Second Midwest Conference is Set


Delegates from 3 States at First Meeting in Enid

So successful was the first Midwest Dianetic-Scientology Conference in Enid October 30-31 that it was decided, during the closing moments, to hold another in January, either the weekend of the 15th and 16th, or the 22nd and 23rd. The same officers -- Norman Fritz as chairman and Agnes Hart as secretary, will preside over the second meeting, which also will be held in Enid.

The January date was selected because it follows the Phoenix Congress to be held December 28 to 31, and it is hoped that a major part of the program can be devoted to a report on and demonstration of any new data or techniques L. Ron Hubbard may reveal at that time.

More than 20 attended the Enid Conference, held in the Hotel Youngblood. The weather was co-operative, and both days found blue skies and ideal light coat temperatures. Politicians, winding up their campaigns for office, provided the only jarring note as their sound trucks paraded past the hotel extolling virtues and promises. On the same floor of the hotel, Alcoholics Anonymous was holding a state convention, but there were only one or two incidents of confusion between the two groups.

The meeting started Saturday afternoon with Chairman Fritz welcoming the delegates and outlining the purposes of the Conference. He also straightwired the planning and development of the Conference idea -- from conception, through incubation, to birth as a reality.

The delegates sat around a long table, and the talks and discussions were recorded on tapes in true Dianetic-Scientology custom by Lee Lockhart.

After each person had introduced him- or herself, John W. Burch went into the history of Dianetics, and traced its development from "The Original Thesis" to "Scientology: 8-80". He mentioned briefly the various Foundations, and the advance in techniques from Engram Running in Book One through Effort and Postulate Processing until even the name of the science was changed from Dianetics to Scientology when Hubbard quit the Wichita organization and moved to Phoenix. Burch paid tribute to Don Purcell for the time and financial support he gave in keeping Dianetics alive at a time when its future seemed rather precarious. Purcell, he said, after returning to Hubbard all the controversial copyrights and Dianetic properties, has shifted his allegiance to Synergetics, an out-growth of Analytical Procedures and sponsored by Art Coulter, M. D.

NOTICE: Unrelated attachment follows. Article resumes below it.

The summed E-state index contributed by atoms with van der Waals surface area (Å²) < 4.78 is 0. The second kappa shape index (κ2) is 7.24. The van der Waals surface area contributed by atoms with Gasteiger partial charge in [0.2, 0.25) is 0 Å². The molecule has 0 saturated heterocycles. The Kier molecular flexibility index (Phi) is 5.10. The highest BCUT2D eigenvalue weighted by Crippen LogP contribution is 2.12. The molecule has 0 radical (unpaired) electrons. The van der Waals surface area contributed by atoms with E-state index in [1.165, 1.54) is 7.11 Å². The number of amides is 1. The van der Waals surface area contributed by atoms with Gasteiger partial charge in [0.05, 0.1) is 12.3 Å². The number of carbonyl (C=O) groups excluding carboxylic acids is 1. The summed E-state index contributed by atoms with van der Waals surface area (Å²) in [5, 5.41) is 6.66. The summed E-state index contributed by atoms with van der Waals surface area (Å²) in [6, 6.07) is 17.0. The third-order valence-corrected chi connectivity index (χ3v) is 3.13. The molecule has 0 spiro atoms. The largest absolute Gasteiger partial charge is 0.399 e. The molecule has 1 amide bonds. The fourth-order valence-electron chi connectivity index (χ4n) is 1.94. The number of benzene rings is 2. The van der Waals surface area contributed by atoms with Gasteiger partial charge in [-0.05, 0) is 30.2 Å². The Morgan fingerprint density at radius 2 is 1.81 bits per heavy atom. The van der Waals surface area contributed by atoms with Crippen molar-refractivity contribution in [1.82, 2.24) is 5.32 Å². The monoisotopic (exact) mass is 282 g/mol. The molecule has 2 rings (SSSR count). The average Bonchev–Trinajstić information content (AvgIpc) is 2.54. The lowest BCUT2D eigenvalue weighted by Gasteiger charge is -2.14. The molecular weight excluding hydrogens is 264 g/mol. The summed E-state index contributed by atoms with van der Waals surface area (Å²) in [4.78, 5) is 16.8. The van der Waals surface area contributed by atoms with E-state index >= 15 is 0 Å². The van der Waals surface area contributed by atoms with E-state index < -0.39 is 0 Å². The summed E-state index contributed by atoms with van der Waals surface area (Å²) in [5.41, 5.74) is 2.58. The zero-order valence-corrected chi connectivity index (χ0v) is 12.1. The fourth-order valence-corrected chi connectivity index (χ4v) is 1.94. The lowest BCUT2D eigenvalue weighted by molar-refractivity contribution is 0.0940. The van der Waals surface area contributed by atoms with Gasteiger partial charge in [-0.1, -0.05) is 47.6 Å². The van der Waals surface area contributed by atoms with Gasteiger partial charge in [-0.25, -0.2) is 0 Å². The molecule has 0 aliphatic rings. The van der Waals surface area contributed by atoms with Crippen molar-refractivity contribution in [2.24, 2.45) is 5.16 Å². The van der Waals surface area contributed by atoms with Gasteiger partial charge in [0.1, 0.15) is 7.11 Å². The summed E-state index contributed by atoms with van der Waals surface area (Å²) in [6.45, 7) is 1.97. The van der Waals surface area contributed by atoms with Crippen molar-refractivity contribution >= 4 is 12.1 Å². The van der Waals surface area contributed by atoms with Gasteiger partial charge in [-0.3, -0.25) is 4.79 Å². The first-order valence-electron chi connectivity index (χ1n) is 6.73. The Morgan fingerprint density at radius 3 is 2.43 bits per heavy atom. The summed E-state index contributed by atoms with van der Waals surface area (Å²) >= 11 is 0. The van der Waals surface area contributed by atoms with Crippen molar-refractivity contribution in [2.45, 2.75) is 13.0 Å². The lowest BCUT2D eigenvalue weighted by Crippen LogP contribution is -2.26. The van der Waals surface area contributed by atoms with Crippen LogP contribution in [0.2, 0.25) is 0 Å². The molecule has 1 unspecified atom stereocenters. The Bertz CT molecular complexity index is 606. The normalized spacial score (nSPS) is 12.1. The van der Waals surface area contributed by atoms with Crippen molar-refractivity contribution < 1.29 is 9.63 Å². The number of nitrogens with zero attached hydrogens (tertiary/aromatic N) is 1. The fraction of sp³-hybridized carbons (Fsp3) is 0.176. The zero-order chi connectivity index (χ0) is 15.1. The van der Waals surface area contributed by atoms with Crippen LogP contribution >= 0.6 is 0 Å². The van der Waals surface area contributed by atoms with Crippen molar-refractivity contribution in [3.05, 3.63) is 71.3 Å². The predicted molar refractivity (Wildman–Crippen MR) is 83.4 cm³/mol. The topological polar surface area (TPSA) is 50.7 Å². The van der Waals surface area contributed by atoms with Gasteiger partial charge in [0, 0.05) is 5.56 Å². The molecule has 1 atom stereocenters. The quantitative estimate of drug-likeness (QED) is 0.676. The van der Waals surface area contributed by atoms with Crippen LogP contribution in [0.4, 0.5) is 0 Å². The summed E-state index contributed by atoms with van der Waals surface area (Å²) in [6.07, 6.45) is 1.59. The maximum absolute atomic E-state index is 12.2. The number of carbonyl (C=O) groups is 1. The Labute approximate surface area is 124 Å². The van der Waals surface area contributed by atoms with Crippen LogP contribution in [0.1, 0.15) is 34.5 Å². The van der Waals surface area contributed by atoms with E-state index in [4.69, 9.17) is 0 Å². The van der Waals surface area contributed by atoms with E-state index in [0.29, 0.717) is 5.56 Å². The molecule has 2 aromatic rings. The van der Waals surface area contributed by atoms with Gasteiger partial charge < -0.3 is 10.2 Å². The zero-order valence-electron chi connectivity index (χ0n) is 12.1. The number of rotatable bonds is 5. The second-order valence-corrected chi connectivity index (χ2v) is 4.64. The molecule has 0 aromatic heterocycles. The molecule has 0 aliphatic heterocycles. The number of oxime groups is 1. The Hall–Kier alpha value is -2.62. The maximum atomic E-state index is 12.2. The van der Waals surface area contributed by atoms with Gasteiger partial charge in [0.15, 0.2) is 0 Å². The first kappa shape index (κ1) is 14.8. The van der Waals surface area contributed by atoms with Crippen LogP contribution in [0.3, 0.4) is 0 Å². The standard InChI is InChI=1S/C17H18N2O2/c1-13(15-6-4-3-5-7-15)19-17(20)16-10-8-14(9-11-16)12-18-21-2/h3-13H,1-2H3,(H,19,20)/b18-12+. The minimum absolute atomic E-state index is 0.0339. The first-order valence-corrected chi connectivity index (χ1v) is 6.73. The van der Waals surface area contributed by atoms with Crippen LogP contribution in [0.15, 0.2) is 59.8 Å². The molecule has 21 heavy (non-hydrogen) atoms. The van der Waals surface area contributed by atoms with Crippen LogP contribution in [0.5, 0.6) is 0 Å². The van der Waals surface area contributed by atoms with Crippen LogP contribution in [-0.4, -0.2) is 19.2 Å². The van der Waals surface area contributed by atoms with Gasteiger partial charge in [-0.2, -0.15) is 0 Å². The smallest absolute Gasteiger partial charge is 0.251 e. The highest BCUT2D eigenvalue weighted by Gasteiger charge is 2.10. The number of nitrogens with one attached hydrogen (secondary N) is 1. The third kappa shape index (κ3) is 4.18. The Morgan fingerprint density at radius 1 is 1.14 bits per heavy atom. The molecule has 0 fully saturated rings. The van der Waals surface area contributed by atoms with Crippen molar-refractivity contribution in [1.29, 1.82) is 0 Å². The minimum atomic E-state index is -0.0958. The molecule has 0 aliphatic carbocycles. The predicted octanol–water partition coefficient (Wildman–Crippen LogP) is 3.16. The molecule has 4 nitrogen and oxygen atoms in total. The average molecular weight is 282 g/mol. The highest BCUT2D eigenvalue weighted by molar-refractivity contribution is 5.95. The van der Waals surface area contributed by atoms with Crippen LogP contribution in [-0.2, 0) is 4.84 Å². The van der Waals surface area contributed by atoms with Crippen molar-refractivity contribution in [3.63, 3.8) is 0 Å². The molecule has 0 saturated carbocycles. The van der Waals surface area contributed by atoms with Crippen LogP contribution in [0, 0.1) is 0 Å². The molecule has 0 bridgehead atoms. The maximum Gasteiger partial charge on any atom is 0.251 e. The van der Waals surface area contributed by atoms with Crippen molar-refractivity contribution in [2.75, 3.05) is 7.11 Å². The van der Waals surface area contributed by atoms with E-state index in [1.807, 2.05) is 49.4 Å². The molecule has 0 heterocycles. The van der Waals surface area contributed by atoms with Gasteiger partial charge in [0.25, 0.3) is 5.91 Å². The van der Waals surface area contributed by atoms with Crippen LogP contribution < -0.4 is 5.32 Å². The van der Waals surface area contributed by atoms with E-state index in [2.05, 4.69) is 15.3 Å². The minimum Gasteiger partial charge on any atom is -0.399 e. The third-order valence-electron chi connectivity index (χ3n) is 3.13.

Nelda Woodring spoke on "Communication", explaining that the term was broad enough to cover "any exchange between ourselves and our environment".

Genevieve Crist followed with an explanation of "Communication Lag", and its relationship to "the know-to-sex-scale". She placed the analytical mind in the upper brackets and the reactive mind in the lower brackets. The auditor, she says, acts as an analytical mind for the low-toned preclear, who is able to use only his reactive mind. To wind up her talk, she acted as group auditor for more than an hour of processing with 8-C Opening Procedure and Opening Procedure by Duplication.

Following a two-hour dinner break, Alphia Hart discussed the publications of Hubbard and others from 1952 to present time. After his talk, the Conference divided into three groups. One, led by Harold Peck, held a discussion and demonstration of Analytical Procedure. Another group, led by Mrs. Woodring, was processed through use of the Group Auditor's Manual, and the third group became a "bull session" for the discussion of exteriorization and healing by persons who know nothing of Scientology.

Sunday's program started with a luncheon in the hotel, spiced by a program of songs and talks arranged by Miss Crist. In a report on group activities in each area, Burch outlined what the Wichita group was doing since the closing of the Foundation. Lee Lockhart said that of the more than 40 in Dianetics in the El Paso area three years ago, only he remained actively interested. He also talked of Concept Therapy, outlining its aims and gains. Jim Lear told of the tribulations in trying to maintain interest in his home town of Tulsa, or stir up interest at Oklahoma University, where he is now a student. Fred Hibbard reported that in the Dodge City area, it was almost impossible to find anyone interested in studying or being processed.

After a few minutes' adjournment for photography